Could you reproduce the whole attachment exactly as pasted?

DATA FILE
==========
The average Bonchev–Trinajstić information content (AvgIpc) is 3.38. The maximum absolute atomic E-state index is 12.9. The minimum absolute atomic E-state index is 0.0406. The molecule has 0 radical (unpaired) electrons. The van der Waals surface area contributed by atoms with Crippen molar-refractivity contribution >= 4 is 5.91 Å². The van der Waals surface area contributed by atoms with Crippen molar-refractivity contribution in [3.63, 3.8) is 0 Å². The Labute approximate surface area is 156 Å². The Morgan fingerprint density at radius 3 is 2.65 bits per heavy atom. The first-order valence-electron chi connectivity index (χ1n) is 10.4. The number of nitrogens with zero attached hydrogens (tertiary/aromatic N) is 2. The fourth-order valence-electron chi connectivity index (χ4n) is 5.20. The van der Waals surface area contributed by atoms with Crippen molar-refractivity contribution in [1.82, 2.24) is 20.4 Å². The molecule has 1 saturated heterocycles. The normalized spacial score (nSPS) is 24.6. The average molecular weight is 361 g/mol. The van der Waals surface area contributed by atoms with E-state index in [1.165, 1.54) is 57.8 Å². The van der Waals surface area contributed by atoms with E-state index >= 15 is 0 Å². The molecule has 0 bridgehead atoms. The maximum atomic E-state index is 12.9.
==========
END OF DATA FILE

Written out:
The average Bonchev–Trinajstić information content (AvgIpc) is 3.38. The maximum absolute atomic E-state index is 12.9. The minimum absolute atomic E-state index is 0.0406. The molecule has 0 radical (unpaired) electrons. The van der Waals surface area contributed by atoms with Crippen molar-refractivity contribution >= 4 is 5.91 Å². The van der Waals surface area contributed by atoms with Crippen molar-refractivity contribution in [3.63, 3.8) is 0 Å². The Labute approximate surface area is 156 Å². The Morgan fingerprint density at radius 3 is 2.65 bits per heavy atom. The first-order valence-electron chi connectivity index (χ1n) is 10.4. The number of nitrogens with zero attached hydrogens (tertiary/aromatic N) is 2. The fourth-order valence-electron chi connectivity index (χ4n) is 5.20. The van der Waals surface area contributed by atoms with Crippen molar-refractivity contribution in [1.82, 2.24) is 20.4 Å². The molecule has 1 saturated heterocycles. The normalized spacial score (nSPS) is 24.6. The average molecular weight is 361 g/mol. The van der Waals surface area contributed by atoms with E-state index in [1.165, 1.54) is 57.8 Å². The van der Waals surface area contributed by atoms with E-state index >= 15 is 0 Å². The molecule has 0 bridgehead atoms. The maximum atomic E-state index is 12.9.